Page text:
“It was a spec­tac­u­lar prop­erty with water on three sides — like its own pri­vate is­land,” he says. “The gen­tle­man pur­chased it just for the land and tore down a 15,000-square­foot house to build a new 18,000-square-foot home.”

Ac­cord­ing to U.S. real es­tate in­for­ma­tion spe­cial­ist Tru­lia, the me­dian price of all prop­er­ties sold in the Fort Laud­erdale mar­ket was $160,000 dur­ing the quar­ter end­ing in Septem­ber.

That’s up al­most 12 per cent over the same time last year, but down slightly since the pre­vi­ous three months.

Drum doesn’t deal in dis­tressed real es­tate but notes that fore­clo­sure sales are still com­mon in the lower-end mar­ket.

“If I was a Cana­dian buyer, I’d come down with cash,” says Drum.

“A cash buyer compet- ing with a mort­gage con­tin­gency buyer could still walk away with a prop­erty at a dis­count, even if that buyer was will­ing to pay list. Cash com­mands very at­trac­tive deals in this mar­ket.”

Although ge­o­graph­i­cally part of south Florida, Key West is a mar­ket all to it­self. Ex­pect to in­vest hours in travel time from the main­land, ei­ther by car, air or ferry.

In Key West, all real es­tate is in the high end,” says Cory Held, a real­tor with Pre­ferred Prop­er­ties/ Coastal Realty in Key West.

Stately lux­ury homes rang­ing to about $10 mil­lion grace the com­mu­nity’s Old Town, while ren­o­vated homes rang­ing from $500,000 to $2 mil­lion are found in New Town.

The com­mu­nity re­mains un­der a Rate of Growth Or­di­nance that sees few new prop­er­ties en­ter­ing the mar­ket and lim­it­ing sup­ply.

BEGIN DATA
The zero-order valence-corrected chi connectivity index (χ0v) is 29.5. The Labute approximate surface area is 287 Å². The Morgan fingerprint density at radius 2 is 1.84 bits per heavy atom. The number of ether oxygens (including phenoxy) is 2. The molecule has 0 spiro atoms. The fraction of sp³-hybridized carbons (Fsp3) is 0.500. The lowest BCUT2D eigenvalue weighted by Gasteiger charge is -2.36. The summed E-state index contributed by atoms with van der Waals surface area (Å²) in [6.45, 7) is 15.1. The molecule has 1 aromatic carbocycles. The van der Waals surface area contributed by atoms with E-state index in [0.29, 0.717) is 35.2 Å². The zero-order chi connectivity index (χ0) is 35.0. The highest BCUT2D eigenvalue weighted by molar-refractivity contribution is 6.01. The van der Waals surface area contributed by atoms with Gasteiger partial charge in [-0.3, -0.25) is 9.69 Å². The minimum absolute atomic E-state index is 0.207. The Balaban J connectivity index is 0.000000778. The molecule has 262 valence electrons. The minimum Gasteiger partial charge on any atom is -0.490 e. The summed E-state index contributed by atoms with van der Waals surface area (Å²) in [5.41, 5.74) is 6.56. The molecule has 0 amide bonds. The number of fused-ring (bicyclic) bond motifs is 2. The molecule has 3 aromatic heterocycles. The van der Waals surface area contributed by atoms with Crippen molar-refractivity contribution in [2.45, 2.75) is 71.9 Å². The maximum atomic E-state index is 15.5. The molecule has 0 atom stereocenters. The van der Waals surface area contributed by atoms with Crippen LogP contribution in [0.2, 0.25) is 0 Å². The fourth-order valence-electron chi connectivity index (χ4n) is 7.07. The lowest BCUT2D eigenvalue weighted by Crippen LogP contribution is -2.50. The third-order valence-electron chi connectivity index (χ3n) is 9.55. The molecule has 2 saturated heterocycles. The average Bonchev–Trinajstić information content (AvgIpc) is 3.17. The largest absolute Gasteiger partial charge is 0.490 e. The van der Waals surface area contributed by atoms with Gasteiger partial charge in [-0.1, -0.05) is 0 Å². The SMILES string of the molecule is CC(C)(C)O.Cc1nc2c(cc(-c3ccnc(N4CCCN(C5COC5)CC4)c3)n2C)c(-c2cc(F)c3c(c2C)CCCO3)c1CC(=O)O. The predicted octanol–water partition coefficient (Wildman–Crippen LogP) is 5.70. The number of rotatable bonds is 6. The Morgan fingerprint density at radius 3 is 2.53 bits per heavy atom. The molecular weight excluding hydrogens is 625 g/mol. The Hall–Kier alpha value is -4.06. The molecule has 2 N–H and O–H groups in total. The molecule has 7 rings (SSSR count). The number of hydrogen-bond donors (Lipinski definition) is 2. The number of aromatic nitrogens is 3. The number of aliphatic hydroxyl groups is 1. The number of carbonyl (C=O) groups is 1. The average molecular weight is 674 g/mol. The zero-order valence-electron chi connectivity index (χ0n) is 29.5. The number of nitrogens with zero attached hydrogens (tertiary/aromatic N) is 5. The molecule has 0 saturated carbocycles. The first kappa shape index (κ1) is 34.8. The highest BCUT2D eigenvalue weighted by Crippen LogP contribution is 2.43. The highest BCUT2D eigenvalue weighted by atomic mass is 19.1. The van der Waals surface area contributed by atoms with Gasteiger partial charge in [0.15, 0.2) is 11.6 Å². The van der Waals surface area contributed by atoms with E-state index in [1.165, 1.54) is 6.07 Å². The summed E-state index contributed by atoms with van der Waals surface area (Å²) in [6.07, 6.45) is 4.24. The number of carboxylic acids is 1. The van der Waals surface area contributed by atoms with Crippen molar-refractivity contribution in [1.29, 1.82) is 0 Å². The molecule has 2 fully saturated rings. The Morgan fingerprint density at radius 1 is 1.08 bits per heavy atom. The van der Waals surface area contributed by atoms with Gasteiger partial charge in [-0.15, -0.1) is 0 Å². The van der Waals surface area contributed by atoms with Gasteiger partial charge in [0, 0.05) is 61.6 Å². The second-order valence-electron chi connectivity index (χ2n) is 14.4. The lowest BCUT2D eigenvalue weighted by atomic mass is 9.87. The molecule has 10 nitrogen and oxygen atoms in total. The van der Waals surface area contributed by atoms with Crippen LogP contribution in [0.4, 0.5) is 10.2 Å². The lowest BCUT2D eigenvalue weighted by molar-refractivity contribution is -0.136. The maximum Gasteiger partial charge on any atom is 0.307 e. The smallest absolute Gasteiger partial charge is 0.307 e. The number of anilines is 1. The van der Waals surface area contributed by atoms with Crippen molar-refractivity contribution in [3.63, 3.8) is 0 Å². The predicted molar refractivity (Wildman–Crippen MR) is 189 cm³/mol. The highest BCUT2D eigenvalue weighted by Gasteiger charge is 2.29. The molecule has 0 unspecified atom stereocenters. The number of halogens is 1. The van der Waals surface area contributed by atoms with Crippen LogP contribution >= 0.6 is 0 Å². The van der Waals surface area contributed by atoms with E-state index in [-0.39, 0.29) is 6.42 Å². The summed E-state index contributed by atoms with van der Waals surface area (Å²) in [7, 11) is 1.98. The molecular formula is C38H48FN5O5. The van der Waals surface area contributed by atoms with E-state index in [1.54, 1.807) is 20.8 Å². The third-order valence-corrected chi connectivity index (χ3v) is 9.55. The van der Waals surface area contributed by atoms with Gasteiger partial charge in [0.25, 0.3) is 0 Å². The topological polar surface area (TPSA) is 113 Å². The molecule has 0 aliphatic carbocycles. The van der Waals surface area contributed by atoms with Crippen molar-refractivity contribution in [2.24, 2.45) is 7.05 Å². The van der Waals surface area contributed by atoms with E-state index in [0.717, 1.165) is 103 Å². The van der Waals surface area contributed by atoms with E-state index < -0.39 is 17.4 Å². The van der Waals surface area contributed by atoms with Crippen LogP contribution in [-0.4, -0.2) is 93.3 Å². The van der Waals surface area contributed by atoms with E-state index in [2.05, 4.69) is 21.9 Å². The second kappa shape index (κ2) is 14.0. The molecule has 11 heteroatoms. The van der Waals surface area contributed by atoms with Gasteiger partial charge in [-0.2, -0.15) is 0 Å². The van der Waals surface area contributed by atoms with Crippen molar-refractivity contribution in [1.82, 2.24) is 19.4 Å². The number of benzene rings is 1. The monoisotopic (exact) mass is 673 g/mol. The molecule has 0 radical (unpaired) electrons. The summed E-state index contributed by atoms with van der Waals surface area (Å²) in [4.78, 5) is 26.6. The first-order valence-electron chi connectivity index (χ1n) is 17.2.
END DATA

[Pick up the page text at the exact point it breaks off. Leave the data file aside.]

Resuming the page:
“High-end prop­er­ties used to move much more quickly,” says Held. “Now prop­er­ties sell­ing at $2-mil­lion may re­main on the mar­ket for a year or two — bear­ing in mind that might be a small house on a small prop­erty in Key West.”

Two years ago, Held sold a 5,400-square-foot home “that looked like Tara” with pool, two guest houses and beach ac­cess for $1.76-mil­lion. It had pre­vi­ously sold for $5.4 mil­lion.

By com­par­i­son, a sim­i­larly ap­pointed 3,440-square-foot home, with two guest houses, four bed­rooms, four and a half baths, pool and li­brary has been of­fered at $2,999,999.

“I’m cur­rently work­ing with a cou­ple out of Toronto who own a condo unit here and they’re look­ing at buy­ing some­thing else,” says Held.

“I’m en­cour­ag­ing them to hold onto it as an in­come prop­erty and to buy an additional prop­erty. I’d ad­vise any Cana­di­ans en­ter­ing this mar­ket to come with a cer­tif ica­tion of funds and to buy lit­er­ally as high as you can af­ford.

“Key West re­mains very de­sir­able and prices will def initely bounce back.”

There are bar­gains to be found through­out Florida, although it might mean look­ing be­yond your ideal lo­ca­tion.

Tuc­cillo’s ad­vice to Cana­dian buy­ers: “Look for a lower-priced home in a good lo­ca­tion that’s ac­ces­si­ble to water and golf cour­ses. If you can’t af­ford a lo­ca­tion like Naples, move a lit­tle north to the Fort My­ers-cape Coral area to f ind bar­gains.”

Peter Kent­ner for Postmedia News

As the flat, high-end mar­ket be­gins to bounce back, real­tor Kelly Drum of Fort Laud­erdale is sell­ing again. ‘If I was a Cana­dian buyer, I’d come down with cash,’ he says.

Cal­gary Her­ald Ar­chive

A pre-fore­clo­sure sign on a home in Florida in 2009 near the be­gin­ning of the re­ces­sion.

Cal­gary Her­ald Ar­chive

Florida’s beaches, warm weather and good hous­ing prices are among the rea­sons Cana­di­ans are buy­ing in the state.